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That's very convenient. Just flip it right-side-up, throw it on the stove, and you've got bird's-nest soup... with added protein.
:yuck: I never understood why anyone would want to eat soup made out of a bird's nest. I used to think it was just a name, and when I found out that, no, it really is made with birds' nest...ick! Apparently, wren's nests are known for having lots of predatory spider nests in them...after the baby birds vacate the nest, the spiders eat the mites left behind. So, yeah, mites, spider eggs and baby bird poop...yummy!
 
  • #11
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Its the salty spit from the birds that they use to hold the nest together, that they seek when making the soup. Yep, bird spit soup. Now thats good eats!:yuck:
 
  • #12
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:yuck: I never understood why anyone would want to eat soup made out of a bird's nest.
Its the salty spit from the birds that they use to hold the nest together, that they seek when making the soup. Yep, bird spit soup. Now thats good eats!:yuck:
It's actually made from the nests of cave swifts, who build their nests entirely out of spit (and not just held together by spit).
 
  • #13
Danger
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When I was working at the cowboy bar, our cooks were Chinese. There were always Chinese dishes as well as the western menu.
One day our special was egg-drop soup. A fairly sophisticated couple came in for lunch and I seated them as usual. Unfortunately, I had a brain-fart and got confused with bird's nest soup. I therefore proudly announced that our special was 'bird-drop soup'.
The woman's eyes got kind of big and she said 'What?!. It took me at least 10 seconds to realize what I'd said, then I couldn't stop laughing my guts out for a couple of minutes. Luckily, they were patient.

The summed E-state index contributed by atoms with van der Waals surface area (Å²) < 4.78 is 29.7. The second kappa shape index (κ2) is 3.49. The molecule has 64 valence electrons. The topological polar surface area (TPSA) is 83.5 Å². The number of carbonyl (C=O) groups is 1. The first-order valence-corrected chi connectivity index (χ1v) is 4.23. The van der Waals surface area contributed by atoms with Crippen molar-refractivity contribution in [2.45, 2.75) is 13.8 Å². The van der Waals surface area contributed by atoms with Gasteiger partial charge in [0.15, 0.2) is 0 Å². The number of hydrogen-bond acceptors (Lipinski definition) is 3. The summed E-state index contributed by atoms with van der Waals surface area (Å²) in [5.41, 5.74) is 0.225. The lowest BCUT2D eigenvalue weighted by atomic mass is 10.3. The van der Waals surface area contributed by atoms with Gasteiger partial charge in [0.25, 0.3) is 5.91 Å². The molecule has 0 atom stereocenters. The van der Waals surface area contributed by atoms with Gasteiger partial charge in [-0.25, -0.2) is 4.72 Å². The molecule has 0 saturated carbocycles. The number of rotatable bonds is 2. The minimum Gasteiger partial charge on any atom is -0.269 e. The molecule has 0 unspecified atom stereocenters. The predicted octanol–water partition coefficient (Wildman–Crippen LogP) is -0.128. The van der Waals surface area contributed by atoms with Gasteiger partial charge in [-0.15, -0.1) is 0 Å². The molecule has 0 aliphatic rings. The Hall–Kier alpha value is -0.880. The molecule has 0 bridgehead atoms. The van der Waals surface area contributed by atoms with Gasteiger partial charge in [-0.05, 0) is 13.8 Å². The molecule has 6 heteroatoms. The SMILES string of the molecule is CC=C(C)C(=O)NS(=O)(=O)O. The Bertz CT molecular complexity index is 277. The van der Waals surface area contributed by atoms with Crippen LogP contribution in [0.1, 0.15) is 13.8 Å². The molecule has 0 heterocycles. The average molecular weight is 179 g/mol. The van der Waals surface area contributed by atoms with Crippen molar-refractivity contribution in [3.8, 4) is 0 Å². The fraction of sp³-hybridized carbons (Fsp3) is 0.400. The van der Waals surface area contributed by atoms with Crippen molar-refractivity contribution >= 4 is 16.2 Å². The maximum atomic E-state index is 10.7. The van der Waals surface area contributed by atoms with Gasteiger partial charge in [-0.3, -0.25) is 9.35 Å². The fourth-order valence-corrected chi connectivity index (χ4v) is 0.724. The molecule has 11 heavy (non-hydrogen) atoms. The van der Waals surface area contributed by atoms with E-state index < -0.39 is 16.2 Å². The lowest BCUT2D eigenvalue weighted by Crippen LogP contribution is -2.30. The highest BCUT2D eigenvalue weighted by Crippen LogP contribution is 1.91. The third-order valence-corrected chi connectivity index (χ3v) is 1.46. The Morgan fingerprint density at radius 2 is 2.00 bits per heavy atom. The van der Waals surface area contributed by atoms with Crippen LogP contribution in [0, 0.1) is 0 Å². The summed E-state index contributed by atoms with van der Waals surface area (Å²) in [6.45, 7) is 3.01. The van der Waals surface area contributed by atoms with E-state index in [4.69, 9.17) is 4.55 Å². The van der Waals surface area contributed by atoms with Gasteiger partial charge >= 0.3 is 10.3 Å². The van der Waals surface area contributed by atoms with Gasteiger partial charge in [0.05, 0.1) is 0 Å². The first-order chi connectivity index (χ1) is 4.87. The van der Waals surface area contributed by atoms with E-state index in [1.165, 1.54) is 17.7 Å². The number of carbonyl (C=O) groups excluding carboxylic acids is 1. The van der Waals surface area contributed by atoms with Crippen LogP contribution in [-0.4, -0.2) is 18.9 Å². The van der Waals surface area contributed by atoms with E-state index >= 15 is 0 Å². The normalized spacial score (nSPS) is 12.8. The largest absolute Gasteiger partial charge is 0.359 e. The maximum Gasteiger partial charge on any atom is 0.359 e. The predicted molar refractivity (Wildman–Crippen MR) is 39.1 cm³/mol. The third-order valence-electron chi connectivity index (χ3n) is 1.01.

• #14
Moonbear
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I therefore proudly announced that our special was 'bird-drop soup'.
:rofl: :rofl: :rofl: Probably close enough. :rofl:
 
  • #15
turbo
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We have phoebes nesting under our back deck again. Last year, I got to photograph a baby on his first real flight. Total gain in altitude - probably 1 foot from a header under the deck to just on top of it. It's parents managed to coax it into a nearby tree where they could park the baby while shuttling food to it.

phoebechick.jpg
 
  • #16
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Why didn't anyone tell me moonbear was back?
 
  • #17
chemisttree
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Trib,
Moonbear's back....

Did you hear that Obama won the election?
 
  • #18
turbo
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Why didn't anyone tell me moonbear was back?
Shhh! She came back because she thought you were gone.






















:devil:
 
Last edited:
  • #20
I just found a little humming bird stuck in the garage at work. It just keeps flying back and forth up inbetween the beams and can't figure out how to get out.
I've tried to shoo it but its not working. Even if I could reach it would probably pop its little heart if I grabbed it.
 
  • #21
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That's an amazing photograph, turbo.

And, awwww, Moonbear. You have baby birds. :)
 
  • #22
turbo
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That's an amazing photograph, turbo.
Thanks. (S)he stood there looking me over, while the parents were freaking out in nearby trees. If all my "models" were so cute and cooperative...
 
  • #23
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I just found a little humming bird stuck in the garage at work. It just keeps flying back and forth up inbetween the beams and can't figure out how to get out.
I've tried to shoo it but its not working. Even if I could reach it would probably pop its little heart if I grabbed it.
Either give it a heart attack or give it 5 minutes to starve to death.
 
  • #24
turbo
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Either give it a heart attack or give it 5 minutes to starve to death.
I found a small hummingbird dead in my garage one day last summer. Presumably, its mother "parked" it in there in a safe location near the feeders and flowers so she could feed it, and I had closed the overhead door without noticing the little one. 5 minutes? Don't know about that, but overnight was plenty of time to kill him.
 
  • #25
Math Is Hard
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I saw a baby crow this morning. :approve: